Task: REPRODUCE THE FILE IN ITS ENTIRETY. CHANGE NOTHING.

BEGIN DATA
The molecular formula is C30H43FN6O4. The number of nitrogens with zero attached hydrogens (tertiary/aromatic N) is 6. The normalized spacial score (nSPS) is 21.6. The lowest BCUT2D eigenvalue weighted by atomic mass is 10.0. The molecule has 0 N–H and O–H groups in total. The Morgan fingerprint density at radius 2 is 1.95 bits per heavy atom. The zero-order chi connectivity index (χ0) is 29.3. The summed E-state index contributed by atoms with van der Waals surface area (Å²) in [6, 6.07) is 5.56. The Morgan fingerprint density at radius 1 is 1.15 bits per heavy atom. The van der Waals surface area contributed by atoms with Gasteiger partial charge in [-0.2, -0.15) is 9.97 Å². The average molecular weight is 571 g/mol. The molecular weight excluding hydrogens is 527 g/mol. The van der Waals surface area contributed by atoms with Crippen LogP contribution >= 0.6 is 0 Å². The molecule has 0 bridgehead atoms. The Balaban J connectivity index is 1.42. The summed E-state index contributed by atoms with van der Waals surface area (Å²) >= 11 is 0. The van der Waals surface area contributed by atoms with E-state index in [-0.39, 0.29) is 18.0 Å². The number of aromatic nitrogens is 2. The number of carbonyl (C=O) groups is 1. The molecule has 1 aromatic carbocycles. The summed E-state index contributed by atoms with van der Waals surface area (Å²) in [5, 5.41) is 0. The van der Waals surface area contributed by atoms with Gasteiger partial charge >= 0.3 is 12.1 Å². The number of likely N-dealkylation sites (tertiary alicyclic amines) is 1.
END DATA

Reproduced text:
The molecular formula is C30H43FN6O4. The number of nitrogens with zero attached hydrogens (tertiary/aromatic N) is 6. The normalized spacial score (nSPS) is 21.6. The lowest BCUT2D eigenvalue weighted by atomic mass is 10.0. The molecule has 0 N–H and O–H groups in total. The Morgan fingerprint density at radius 2 is 1.95 bits per heavy atom. The zero-order chi connectivity index (χ0) is 29.3. The summed E-state index contributed by atoms with van der Waals surface area (Å²) in [6, 6.07) is 5.56. The Morgan fingerprint density at radius 1 is 1.15 bits per heavy atom. The van der Waals surface area contributed by atoms with Gasteiger partial charge in [-0.2, -0.15) is 9.97 Å². The average molecular weight is 571 g/mol. The molecular weight excluding hydrogens is 527 g/mol. The van der Waals surface area contributed by atoms with Crippen LogP contribution >= 0.6 is 0 Å². The molecule has 0 bridgehead atoms. The Balaban J connectivity index is 1.42. The summed E-state index contributed by atoms with van der Waals surface area (Å²) >= 11 is 0. The van der Waals surface area contributed by atoms with E-state index in [-0.39, 0.29) is 18.0 Å². The number of aromatic nitrogens is 2. The number of carbonyl (C=O) groups is 1. The molecule has 1 aromatic carbocycles. The summed E-state index contributed by atoms with van der Waals surface area (Å²) in [5, 5.41) is 0. The van der Waals surface area contributed by atoms with Gasteiger partial charge >= 0.3 is 12.1 Å². The number of likely N-dealkylation sites (tertiary alicyclic amines) is 1.